ALZHEIMER'S DISEASE: Alzheimer's Disease (AD) is the most common cause of dementia in industrialized nations. Dementia is a brain disorder that interferes with a person’s ability to carry out everyday activities. The brain of a person with Alzheimer's has abnormal areas containing clumps (senile plaques) and bundles (neurofibrillary tangles) of abnormal proteins. These clumps and bundles destroy connections between brain cells. This usually affects the parts of the brain that control "cognitive" (intellectual) functions such as thought, memory, and language. Also, levels of certain chemicals (neurotransmitters) that carry messages around the brain are low. The resulting losses in intellectual ability are called dementia when they are severe enough to interfere with everyday functioning. Alzheimer's is a progressive disease, which means that it gets worse over time. It cannot be cured or reversed by any known treatment.
WHO IS MOST AFFECTED: Alzheimer's mainly affects people 60 years or older. The risk of developing Alzheimer's continues to increase with age. For example, individuals 80 years old have a significantly greater risk than people 65 years old. About 5 million people in the United States and more than 30 million people worldwide have Alzheimer's. Many others have mild, or minimal, cognitive impairment, which frequently precedes dementia.
The number of people with Alzheimer's is expected to rise substantially in the next few decades because of the increasing age of the population.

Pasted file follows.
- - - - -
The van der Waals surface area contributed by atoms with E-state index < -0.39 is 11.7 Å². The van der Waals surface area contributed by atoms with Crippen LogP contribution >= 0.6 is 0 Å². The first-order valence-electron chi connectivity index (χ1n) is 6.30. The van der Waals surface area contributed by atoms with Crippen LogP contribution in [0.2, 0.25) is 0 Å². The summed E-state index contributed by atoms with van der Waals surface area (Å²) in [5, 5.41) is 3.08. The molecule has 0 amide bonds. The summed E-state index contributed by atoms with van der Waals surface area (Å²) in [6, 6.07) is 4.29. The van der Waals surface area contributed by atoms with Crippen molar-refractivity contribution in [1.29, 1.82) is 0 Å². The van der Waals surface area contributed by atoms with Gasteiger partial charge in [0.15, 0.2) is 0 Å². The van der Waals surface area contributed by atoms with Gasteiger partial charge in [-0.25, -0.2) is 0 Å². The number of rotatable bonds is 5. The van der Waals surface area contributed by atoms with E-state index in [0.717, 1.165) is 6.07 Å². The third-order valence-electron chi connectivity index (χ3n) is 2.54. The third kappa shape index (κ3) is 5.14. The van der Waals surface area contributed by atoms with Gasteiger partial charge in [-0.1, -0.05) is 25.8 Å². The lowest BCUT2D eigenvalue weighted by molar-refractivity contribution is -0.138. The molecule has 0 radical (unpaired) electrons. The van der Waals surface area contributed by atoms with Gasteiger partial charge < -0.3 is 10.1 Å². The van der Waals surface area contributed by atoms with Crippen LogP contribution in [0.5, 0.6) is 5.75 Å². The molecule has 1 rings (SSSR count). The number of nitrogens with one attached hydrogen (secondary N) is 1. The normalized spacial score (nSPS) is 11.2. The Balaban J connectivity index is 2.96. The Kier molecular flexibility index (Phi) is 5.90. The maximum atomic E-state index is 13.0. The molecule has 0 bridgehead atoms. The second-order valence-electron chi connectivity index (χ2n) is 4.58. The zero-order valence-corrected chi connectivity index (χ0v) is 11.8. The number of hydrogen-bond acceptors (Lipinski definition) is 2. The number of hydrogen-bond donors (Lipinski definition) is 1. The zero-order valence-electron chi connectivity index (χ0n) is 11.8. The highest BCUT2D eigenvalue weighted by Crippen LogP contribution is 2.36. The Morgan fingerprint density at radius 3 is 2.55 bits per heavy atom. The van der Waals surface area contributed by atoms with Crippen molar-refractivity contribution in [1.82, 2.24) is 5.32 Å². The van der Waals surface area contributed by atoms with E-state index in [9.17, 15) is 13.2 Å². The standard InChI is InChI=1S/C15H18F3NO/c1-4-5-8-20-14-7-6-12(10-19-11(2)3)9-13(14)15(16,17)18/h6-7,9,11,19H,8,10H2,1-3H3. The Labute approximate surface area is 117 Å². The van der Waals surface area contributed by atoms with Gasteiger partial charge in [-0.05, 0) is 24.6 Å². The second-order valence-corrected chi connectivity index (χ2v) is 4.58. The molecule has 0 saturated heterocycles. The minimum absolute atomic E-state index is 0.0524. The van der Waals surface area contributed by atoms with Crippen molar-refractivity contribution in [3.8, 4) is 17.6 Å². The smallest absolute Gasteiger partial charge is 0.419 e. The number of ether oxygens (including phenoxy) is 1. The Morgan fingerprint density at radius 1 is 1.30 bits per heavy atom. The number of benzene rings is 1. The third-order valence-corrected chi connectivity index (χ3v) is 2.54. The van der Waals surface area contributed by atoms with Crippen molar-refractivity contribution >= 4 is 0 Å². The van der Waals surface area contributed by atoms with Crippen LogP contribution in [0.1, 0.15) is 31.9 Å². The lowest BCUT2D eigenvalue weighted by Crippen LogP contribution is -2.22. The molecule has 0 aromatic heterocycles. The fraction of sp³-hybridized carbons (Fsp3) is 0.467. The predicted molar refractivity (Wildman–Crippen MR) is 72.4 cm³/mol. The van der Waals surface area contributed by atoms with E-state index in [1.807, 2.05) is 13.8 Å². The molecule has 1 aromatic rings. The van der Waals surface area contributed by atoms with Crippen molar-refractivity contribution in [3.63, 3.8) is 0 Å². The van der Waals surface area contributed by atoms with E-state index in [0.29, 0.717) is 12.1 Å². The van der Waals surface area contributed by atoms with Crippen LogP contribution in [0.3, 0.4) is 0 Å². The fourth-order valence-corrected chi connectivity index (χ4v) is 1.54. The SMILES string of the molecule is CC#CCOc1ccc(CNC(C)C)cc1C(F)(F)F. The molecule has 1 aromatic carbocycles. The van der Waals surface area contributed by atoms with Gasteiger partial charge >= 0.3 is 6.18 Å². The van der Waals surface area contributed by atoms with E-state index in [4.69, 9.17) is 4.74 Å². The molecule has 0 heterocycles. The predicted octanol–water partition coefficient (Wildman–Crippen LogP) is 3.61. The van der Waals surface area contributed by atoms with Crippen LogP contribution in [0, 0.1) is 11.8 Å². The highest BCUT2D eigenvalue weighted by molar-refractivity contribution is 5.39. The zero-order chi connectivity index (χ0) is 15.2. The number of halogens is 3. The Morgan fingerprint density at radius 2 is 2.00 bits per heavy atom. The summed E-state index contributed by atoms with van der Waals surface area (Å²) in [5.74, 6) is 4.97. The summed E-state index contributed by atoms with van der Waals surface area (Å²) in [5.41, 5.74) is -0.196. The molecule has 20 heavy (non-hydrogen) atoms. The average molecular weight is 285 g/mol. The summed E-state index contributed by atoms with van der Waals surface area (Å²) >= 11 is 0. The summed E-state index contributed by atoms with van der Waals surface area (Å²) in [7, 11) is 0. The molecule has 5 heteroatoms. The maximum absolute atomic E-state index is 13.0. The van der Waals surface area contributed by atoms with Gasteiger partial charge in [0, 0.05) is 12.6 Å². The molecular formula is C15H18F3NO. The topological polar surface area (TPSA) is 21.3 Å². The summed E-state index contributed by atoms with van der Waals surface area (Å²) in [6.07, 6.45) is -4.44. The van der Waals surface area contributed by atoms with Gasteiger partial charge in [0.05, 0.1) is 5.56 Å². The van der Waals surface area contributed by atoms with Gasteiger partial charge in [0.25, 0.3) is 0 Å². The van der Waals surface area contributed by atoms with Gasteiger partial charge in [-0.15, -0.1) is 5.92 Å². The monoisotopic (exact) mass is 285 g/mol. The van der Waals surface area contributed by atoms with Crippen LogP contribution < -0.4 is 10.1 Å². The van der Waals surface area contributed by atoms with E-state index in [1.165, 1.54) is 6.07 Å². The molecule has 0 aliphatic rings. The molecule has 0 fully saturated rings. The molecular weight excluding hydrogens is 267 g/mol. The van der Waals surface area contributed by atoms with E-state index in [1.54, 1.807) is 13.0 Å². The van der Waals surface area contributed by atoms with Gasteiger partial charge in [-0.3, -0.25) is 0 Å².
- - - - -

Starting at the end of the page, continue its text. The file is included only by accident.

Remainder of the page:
WHO ELSE IS AFFECTED: The disease affects all races and ethnic groups. It seems to affect more women than men.
MILD SYMPTOMS: At the start of the disease, the symptoms are subtle at first. Over time, people with the disease lose their ability to think and reason clearly, judge situations, solve problems, concentrate, remember useful information, take care of themselves, and even speak. Changes in behavior and personality are common. People with mild Alzheimer's usually require close supervision and help with everyday tasks such as cooking, shopping, and paying bills.
SEVERE SYMPTOMS: Those individuals with severe Alzheimer's can do little on their own and require complete full-time care.
HOW DOES IT AFFECT OTHERS: Alzheimer's is considered a major public health problem. The cost of caring for people with the disease is estimated at over $100 billion per year in the United States. The average yearly cost per affected person is $20,000 to $40,000, depending on the severity of the disease. That cost doesn’t take into account the loss of quality of life for the affected person, nor the physical and emotional toll on family caregivers.
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